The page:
Whether you’re a coffee connoisseur, love to people-watch, or are looking for an alternative to your WFH space, London’s cafes are back in action after an extended period of take-away only service.
Londoners can once again enjoy their favourite beverage from the cosy comfort of indoors. However, it’s not just the inviting armchairs that speak to us at these local spots. From cool muted tones at NOLA in Peckham to industrial chic at Stoke Newington’s Jolene, these London cafes offer plenty of interior inspiration too.
NOLA’s owners, Anthony West and Josephine Vander Gucht, are known from the band Oh Wonder; however, the COVID-19 pandemic led them to open this recent addition to Rye Lane in Peckham. NOLA is a speciality coffee shop that brings elements from coffee shops the duo have visited around the world to the neighbourhood – a place that offers much-needed calm in an elegantly designed setting. The decor is minimal and modern — light wood, accent lights, clean lines, and a touch of greenery fill the slender shop, and offer a warm, welcoming space.
Located in a former 19th-century watch house on London’s famous Bermondsey Street, WatchHouse offers industry-leading speciality coffee in a beautifully designed location.
The brand’s namesake location had a complete redesign during lockdown and has now reopened with decor inspired by the streetscape. The Bermondsey Street haunt’s interiors use natural materials including marble, timber and clay, and were designed by London-based designer Deidra Hodgson.
199 Bermondsey St, London SE1 3UW
Cadogan Cafe, King’s Road
Enveloped in 15-centimetre-thick concrete panels, the Cadogan Cafe is located on Duke of York Square, next to the Saatchi Gallery on King’s Road. The space connects to nature with a rooftop garden and fully retractable curved windows that allow diners to spill out onto the surrounding square (weather permitting).
It was designed by architecture studio NEX who took inspiration from a section of the Grade II-listed wall from a military building that used to occupy the site.
Duke of York Square, Sloane Street, Chelsea
Rose Bakery at Dover Street Market, Haymarket
Rose Bakery was created by Rose Carrarini and her husband, Jean-Charles, in Paris, quickly gaining cult status before expanding to London, Tokyo, Korea, New York and Los Angeles within Dover Street Market stores. Rose Bakery London began in 2004 in the original Dover Street Market store on Dover Street in Mayfair. The undeniably cool interior is decked in natural light and features a sleek steel counter – the parallels to Dover Street Market’s minimalist Japanese aesthetic are evidenced by the sharp, clean lines and neutral colour palette.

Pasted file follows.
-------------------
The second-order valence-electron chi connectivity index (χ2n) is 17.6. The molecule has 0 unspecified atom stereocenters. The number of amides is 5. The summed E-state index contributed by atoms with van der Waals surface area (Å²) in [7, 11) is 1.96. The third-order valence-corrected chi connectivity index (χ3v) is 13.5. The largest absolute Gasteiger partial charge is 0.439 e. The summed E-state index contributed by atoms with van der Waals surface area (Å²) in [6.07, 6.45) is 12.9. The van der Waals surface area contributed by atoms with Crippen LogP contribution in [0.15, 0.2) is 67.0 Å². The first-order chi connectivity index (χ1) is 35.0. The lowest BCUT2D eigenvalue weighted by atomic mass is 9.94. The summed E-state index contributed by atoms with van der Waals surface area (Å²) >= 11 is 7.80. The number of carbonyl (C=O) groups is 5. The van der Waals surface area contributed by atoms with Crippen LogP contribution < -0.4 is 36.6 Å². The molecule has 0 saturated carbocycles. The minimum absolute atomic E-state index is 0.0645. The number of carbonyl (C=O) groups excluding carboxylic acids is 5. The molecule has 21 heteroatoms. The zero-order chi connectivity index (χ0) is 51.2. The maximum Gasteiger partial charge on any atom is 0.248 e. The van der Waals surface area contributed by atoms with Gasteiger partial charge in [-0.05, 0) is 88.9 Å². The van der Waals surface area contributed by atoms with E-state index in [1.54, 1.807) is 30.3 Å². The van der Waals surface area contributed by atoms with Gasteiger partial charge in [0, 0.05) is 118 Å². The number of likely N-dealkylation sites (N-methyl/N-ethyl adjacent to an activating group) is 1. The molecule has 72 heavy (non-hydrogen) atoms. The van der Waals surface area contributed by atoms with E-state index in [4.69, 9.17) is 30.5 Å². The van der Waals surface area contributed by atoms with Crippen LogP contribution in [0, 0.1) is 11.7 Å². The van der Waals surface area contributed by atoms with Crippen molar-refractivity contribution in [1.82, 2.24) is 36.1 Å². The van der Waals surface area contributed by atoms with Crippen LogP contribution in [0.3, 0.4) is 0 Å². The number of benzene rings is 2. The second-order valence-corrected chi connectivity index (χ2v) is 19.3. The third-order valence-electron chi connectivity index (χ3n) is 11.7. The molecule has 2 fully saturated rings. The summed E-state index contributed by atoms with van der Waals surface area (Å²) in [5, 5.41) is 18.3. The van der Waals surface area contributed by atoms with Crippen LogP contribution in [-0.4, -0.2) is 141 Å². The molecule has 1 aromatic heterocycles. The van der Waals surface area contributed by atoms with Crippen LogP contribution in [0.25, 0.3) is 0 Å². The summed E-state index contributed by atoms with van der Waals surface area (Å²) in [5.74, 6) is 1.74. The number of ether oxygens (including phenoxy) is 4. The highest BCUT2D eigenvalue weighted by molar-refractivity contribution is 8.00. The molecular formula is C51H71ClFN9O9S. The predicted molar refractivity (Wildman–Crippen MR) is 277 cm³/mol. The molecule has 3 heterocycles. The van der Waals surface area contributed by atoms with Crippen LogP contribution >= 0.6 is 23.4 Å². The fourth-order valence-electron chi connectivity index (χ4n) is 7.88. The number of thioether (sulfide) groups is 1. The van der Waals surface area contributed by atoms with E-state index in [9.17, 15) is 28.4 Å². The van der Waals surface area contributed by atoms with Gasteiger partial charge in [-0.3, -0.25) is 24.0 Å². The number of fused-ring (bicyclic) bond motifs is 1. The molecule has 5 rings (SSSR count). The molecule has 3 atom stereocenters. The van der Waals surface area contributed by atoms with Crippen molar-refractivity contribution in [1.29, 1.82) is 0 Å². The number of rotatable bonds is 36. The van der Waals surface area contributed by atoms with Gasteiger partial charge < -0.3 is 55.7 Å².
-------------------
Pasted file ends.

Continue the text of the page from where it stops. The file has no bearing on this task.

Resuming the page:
18-22 Haymarket, London SW1Y 4DG
% Arabica Coffee, Broadway Market
Tucked away in Hackney, East London, is the famous Broadway Market. Here is where you’ll find % Arabica’s London Flagship. When founder and CEO, Kenneth Shoji, was scouting locations, his goal was to find an authentic, popular and vibrant destination – and that he did.
The design fuses form and function: a wood-clad custom Slayer machine takes centre stage and is complemented by original bespoke furnishings displaying the unique % Arabica logo. From the light switches and wooden table and chairs to the mirrors and flooring, every detail has been designed and brought to life by Shoji.
33 Broadway Market, London E8 4PH
Omotesando Koffee, Fitzrovia
Omotesando Koffee began as a one-man coffee shop but now boasts locations in Singapore, Kyoto, across Southeast Asia, and also, Fitzrovia. Its London location is clad in contemporary Japanese pine, envisioned by Alessandro Perinelli of Perinelli Design who creates the Omotesando Koffee ‘cube’ as the centrepiece, surrounded by soft, warm tones and muted lighting.
8 Newman St, London W1T 1PB,
Jolene, Stoke Newington
Jeremie Cometto-Lingenheim and David Gingell – the pair behind Jolene and Westerns Laundry – elect a style that finds a niche between contemporary chic and industrial-utilitarian. The duo reconfigured the Stoke Newington space to be as simple as possible, making sure to keep the focus on the food. That said, the design does not disappoint: the uneven nude wall behind the counter, the incandescent strip lights, neutral colour scheme, and pairings of seemingly disparate materials make this a spot that encourages lingering stays.